Date
18 October 2017

Foreign consultants strike gold in China

Can a Western prescription resolve a Chinese problem?

Over the years, questions have been raised about the effectiveness and feasibility of proposals and recommendations put forward by foreign think tanks and consulting firms for their Chinese clients. Critics have argued that the hefty money paid to the consultants in exchange for some PowerPoint files is a big waste of money. The skeptics did have a point in many cases, given that it is not easy for outsiders to crack the complex Chinese business and regulatory environment. 

That said, the situation has changed significantly in recent years and the foreign consultants are now being viewed more favorably.

Almost all the leading global consultancies now have a China presence as it has become fashionable for ruling party cadres and managers to consult foreign firms for future development strategies and plans — a domain that was once dominated by government-run think tanks, mostly social sciences academies at various levels.

Foreign firms’ participation in government and corporate policy-making is more widespread than what a lay observer might reckon.

To give some examples, McKinsey & Co. was invited by the Sichuan government in 2010 to initiate research to help the southwestern province choose the right model of industrialization. The firm has also been maintaining sound ties with Shanghai municipal authorities for more than a decade. The Ministry of Health and the Ministry of Commerce are also McKinsey’s clients on issues like national healthcare reform and policies regarding trade in services.

Boston Consulting Group (BCG), meanwhile, has been advising Bank of China (BOC, 03988.HK, 601988.CN) on business development since the lender’s initial public offering. In other deals, Accenture’s expertise in the petrochemical sector attracted China Petroleum and Chemical Corp., while China Eastern Airlines (00670.HK, 600115.CN, CEA.US) is a long time patron of Roland Berger.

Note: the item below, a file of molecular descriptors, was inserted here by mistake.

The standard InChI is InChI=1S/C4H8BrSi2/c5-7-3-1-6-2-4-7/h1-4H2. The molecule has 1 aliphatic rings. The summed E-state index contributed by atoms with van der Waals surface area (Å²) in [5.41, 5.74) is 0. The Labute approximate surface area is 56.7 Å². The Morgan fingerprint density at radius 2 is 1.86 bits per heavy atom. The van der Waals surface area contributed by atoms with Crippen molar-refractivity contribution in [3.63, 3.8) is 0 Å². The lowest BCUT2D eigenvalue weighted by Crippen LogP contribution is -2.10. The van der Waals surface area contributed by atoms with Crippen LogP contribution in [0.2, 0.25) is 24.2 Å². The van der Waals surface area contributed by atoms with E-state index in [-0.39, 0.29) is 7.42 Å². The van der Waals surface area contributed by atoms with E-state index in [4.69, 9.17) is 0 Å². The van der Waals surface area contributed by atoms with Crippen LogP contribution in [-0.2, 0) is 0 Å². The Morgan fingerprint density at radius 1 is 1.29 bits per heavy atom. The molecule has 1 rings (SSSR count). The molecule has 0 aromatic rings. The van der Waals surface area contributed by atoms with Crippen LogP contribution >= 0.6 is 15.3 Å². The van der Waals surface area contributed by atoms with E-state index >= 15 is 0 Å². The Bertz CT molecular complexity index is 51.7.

Yu Jin {余進}, McKinsey’s Beijing Office head, told the China Economic Weekly that her firm has already made a name for itself among many Chinese officials and businessmen who previously had almost no inkling of foreign management consulting firms. Now the business is apparently humming and many clients tend to invite McKinsey to conduct detailed annual or six-month reviews of business operations rather than a one-off deal for a vague five-year plan. The growing demand has prompted McKinsey to recruit more locals like Yu to take charge of the China business.

A senior Roland Berger China executive noted that medium-sized private enterprises and regional governmental agencies now contribute the bulk of his firm’s orders. And, rather than conceptual theories, clients now expect something more concrete and practical to address their individual problems.

The firms have a common business model that is truly enviable — sending a few experts to the client company for a month or two to compile reports on efficiency and performance, with a price tag that may well come at tens of millions of yuan.

The cost of seeking their advice is no doubt astronomical, but that has not prevented demand from growing. Even if one puts aside the notion of idolizing of foreign firms, there must be other virtues that appeal to clients and make them willing to splurge big money.

The first thing is perhaps confidentiality.

It is said that a leading Chinese cement producer once commissioned a domestic consulting firm for a five-year plan for its future capacity expansion, but the firm later indiscriminately sold the same plan to a number of smaller cement companies, potentially worsening the problem of sector overcapacity. Also, domestic advisory firms tend to toady to government officials and often include cadres’ personal preference and stance into their recommendations.

Leveraging on the foreign firms’ strong connections and networks is also a well-trodden approach to spur development.

Shanghai relied on McKinsey’s brainpower for the redevelopment of Nanjing Road, the city’s major shopping and pedestrian thoroughfare. After rebranding the street into a top-notch retailing location for international brands, McKinsey played a vital match-maker role and helped bring in a number of well-know tenants like Apple, the Southern Weekly noted.

Development roadmaps laid down by these firms also play a central role at some state-owned companies.

A BCG executive once remarked that without his firm’s suggestion for greater focus on the domestic market, BOC may have missed out on the country’s golden decade of burgeoning retail banking demand. The bank had planned to boost investments overseas following its IPO in 2006, but Boston suggested a paradigm shift for more resources into the domestic market.

Outsiders may never know how much money BOC paid to BCG over the years, but the outcome is definitely said to have been worth the price. The China Economic Weekly quoted the BCG executive as saying that had it not been for his firm’s advice, BOC’s revenue might be just “half of what it is today”.

– Contact the writer at [email protected]

RC

EJ Insight writer

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